I published the first issue of my e-newsletter, Financial Profundities, in 2003. In eight years, I’ve never, ever, added someone to the distribution list without their permission; they either signed up after a workshop, gave me verbal permission, or were added as a result of a purchase of a product or service. And, I never added someone simply because they gave me their business card at an event. I unwittingly followed the rules of permission marketing (opt-in) before it became industry standard for email marketing.
Which is why it always stings just a little bit when someone opts-out or, worse, opts-out with a complaint. Thankfully, neither happens frequently but even just a 0.29% opt-out rate unnerves me. Someone has just logged a vote that they don’t want what I’m offering…they don’t want me! Gasp!!
Whether personally (e.g., dating) or professionally (e.g., job interview, client development), we all have done our share of rejecting, and we’ve all experienced being rejected. At some point we have heard or said a variation of the phrase: “It’s not you, it’s me.” For some odd (and misguided, in my opinion) reason, those words are uttered as a way of bringing comfort in hopes of lessening the blow that comes from hearing, in effect: “I’ve changed my mind; I am not choosing you.”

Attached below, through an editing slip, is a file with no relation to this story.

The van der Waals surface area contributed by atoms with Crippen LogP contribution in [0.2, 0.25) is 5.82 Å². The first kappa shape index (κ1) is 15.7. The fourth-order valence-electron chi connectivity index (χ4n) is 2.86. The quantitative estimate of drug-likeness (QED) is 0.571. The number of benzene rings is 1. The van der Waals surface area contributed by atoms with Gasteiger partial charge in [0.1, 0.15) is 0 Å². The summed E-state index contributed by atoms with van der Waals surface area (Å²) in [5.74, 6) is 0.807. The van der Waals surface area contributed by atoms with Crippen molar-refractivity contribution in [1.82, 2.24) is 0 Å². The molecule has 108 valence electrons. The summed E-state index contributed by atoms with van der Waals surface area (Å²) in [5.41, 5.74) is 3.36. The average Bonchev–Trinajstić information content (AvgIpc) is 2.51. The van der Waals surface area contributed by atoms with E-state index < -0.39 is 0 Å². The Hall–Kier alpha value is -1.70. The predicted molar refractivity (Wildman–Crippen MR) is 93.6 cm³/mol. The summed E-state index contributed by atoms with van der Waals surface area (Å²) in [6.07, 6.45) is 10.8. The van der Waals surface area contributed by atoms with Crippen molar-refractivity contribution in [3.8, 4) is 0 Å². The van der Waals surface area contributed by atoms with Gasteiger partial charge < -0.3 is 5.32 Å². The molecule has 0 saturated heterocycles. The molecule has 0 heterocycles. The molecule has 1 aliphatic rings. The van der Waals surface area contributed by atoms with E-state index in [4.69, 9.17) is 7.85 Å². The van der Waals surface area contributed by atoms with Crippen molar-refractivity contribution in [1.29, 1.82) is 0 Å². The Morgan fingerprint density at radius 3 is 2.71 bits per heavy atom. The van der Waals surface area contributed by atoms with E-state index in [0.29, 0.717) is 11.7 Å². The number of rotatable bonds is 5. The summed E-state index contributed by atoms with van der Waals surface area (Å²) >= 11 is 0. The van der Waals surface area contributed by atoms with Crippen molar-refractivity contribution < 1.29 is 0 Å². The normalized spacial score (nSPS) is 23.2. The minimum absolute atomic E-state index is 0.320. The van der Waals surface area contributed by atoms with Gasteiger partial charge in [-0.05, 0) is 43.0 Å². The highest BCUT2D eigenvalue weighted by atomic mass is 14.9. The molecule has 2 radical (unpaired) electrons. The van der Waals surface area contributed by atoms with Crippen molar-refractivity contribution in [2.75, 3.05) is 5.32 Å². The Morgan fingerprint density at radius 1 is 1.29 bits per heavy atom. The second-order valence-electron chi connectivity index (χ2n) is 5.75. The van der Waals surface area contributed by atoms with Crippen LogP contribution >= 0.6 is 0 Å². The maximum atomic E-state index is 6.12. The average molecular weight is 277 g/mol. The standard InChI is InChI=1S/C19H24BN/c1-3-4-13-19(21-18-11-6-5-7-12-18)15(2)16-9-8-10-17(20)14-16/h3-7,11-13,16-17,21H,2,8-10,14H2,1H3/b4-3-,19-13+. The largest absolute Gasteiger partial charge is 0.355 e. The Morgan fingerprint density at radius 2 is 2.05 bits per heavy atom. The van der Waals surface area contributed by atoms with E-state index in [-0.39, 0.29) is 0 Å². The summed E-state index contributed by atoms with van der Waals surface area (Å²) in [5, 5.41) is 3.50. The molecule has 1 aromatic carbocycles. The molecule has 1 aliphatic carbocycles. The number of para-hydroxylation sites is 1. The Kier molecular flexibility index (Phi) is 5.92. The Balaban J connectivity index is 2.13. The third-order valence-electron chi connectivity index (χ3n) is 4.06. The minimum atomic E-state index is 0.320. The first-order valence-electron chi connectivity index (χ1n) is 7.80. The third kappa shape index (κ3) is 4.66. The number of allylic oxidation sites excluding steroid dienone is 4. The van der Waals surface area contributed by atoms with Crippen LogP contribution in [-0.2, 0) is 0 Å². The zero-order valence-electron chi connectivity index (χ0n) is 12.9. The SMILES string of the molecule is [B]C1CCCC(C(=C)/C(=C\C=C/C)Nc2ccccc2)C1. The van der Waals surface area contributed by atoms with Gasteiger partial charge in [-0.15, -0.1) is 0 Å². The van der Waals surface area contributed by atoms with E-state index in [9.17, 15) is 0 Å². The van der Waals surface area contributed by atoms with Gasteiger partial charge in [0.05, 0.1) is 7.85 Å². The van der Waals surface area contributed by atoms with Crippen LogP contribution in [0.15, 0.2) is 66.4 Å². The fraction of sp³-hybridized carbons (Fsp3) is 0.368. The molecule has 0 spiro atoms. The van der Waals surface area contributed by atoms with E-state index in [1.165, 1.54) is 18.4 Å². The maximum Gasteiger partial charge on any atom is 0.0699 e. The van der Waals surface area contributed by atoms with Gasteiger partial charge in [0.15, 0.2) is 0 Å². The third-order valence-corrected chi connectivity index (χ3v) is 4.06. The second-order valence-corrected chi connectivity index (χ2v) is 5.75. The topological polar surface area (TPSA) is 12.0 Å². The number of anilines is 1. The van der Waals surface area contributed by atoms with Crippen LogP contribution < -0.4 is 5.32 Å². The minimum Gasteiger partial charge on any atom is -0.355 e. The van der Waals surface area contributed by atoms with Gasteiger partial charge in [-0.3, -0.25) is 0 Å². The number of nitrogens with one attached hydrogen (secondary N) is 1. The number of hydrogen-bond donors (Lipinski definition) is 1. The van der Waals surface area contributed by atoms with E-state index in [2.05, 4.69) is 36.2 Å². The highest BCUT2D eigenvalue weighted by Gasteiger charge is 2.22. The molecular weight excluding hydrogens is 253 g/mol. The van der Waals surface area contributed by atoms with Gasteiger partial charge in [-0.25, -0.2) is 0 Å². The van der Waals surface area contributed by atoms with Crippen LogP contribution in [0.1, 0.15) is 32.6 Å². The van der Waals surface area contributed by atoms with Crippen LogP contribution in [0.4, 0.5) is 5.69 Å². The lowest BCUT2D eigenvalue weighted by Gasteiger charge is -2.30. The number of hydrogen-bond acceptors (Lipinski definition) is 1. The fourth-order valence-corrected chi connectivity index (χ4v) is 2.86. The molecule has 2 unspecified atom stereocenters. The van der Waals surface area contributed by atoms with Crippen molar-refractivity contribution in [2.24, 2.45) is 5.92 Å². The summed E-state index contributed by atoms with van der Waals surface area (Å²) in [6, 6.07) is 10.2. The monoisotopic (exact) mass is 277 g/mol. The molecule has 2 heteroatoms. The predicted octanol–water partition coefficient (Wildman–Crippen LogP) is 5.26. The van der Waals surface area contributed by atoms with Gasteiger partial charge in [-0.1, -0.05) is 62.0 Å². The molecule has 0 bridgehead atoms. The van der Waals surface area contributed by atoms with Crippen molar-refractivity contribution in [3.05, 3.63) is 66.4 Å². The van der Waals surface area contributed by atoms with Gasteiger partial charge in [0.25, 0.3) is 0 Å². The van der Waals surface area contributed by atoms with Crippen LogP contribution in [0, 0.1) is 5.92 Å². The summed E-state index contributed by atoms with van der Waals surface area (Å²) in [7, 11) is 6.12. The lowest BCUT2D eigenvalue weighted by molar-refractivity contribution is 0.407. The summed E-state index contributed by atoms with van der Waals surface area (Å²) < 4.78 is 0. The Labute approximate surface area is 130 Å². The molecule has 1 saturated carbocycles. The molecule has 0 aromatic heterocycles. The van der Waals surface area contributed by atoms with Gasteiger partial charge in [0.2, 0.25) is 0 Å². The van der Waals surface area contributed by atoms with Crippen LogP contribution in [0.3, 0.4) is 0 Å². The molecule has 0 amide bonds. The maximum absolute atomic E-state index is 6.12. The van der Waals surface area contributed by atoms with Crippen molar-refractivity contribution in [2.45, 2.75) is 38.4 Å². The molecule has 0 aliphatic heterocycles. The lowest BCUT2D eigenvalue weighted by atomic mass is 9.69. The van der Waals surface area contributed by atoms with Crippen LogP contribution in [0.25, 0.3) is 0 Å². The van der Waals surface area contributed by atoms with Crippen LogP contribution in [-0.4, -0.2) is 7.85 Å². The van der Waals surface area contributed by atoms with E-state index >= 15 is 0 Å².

But the truth is…there is incredible power in “no” for both the person saying no and the one hearing it.
For the person saying it, they likely invested some time to evaluate whether something is meeting their needs and wants. And whenever you exercise self-reflection and choose what is best for you, that is incredibly empowering. And healthy.
Ironically, there is incredible power for the person hearing “no” as well. Yes, it may sting initially. But the sting presents an opportunity to take a step back and do your own self-reflection and evaluation. On the other side of rejection is a chance to gain clarity about not only what you want, but also who wants what you have to offer — regardless of the form your offer may take (e.g., e-newsletter, product, service, or skills and talents, etc.). In addition, the other side of rejection can help you determine what aspects of your offer need to be refined. Who knows, you just might identify a tweak you never would have considered and this tweak could end up becoming a game-changer!
Fortunately, the rejection I’m describing isn’t fatal. And, ultimately, hearing no can be a teachable moment.
As we near the end of 2011, now is a great time to think about how many times you’ve said no, along with how many times you’ve heard it. What insight do you gain from this trip down memory lane; how can this insight help make 2012 one of your best years yet?!